miR-10b regulates U6 snRNA levels, stability, modifications, and conformation

miRNAs are established regulators of gene expression that destabilize mRNA targets and reduce their translation. Here we investigated whether miR-10b regulates the levels of U6 snRNA. Two alternative techniques, qRT-PCR and Northern blot, demonstrated that miR-10b overexpression reduced U6 levels similarly to the effects induced by two alternative, fully complementary U6 ASOs (Fig. 4a-c). Conversely, miR-10b inhibitor upregulated the U6 levels (Fig. 4b, c). These effects were specific for U6 as other small RNAs were not affected by miR-10b modulators (Fig. 4c and Supplementary Fig. 6a). Furthermore, the experiments with transcription inhibitor actinomycin D demonstrated that miR-10b reduced the stability of U6, with miR-10b inhibitor and mimic causing stabilization and de-stabilization of U6, respectively (Fig. 4d and Supplementary Fig. 6c). These effects appeared independent of the conventional RISC machinery since a luciferase reporter with the inserted full-length U6 sequence has been affected by neither miR-10b inhibitor nor its mimic (Supplementary Fig. 6b).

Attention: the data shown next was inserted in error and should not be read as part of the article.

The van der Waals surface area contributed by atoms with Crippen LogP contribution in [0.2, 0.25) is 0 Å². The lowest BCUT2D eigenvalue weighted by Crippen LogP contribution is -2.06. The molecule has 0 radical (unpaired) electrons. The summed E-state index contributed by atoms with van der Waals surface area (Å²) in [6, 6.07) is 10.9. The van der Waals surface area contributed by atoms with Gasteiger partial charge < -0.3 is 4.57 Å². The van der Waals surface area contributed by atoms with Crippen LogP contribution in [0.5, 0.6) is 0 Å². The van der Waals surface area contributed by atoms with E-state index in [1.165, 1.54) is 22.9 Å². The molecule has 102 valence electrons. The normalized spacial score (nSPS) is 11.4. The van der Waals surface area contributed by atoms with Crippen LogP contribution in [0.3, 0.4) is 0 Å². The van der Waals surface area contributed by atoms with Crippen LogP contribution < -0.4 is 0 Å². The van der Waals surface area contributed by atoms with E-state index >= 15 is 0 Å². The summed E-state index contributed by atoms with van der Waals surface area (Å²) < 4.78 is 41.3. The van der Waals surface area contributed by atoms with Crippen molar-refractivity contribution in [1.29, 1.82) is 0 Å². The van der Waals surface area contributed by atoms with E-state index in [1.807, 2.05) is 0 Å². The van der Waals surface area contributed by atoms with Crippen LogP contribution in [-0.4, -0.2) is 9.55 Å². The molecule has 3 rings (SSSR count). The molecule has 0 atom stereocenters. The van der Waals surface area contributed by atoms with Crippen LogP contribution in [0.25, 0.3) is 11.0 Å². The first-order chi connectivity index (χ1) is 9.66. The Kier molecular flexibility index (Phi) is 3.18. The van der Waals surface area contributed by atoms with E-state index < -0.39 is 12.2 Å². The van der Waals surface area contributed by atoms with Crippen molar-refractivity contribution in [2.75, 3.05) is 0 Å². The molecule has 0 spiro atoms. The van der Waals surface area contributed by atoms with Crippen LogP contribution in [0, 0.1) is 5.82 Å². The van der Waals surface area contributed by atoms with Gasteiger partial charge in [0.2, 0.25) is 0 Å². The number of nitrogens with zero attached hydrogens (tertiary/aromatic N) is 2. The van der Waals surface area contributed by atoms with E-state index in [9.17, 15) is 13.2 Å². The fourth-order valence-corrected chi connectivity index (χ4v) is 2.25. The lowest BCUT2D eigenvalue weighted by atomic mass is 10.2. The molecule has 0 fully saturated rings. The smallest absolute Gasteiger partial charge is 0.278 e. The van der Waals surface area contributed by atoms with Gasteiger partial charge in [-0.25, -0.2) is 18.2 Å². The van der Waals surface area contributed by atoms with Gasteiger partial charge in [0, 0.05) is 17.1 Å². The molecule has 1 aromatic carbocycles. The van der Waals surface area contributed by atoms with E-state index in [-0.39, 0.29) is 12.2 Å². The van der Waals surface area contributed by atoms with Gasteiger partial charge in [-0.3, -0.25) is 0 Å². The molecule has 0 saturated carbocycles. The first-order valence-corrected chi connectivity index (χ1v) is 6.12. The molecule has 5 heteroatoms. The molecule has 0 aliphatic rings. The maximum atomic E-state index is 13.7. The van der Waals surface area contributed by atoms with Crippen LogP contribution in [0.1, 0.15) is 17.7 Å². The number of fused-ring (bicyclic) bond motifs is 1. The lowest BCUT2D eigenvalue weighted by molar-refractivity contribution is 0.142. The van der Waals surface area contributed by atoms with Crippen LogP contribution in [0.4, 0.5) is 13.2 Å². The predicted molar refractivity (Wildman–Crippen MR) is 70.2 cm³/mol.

Fig. 4
figure 4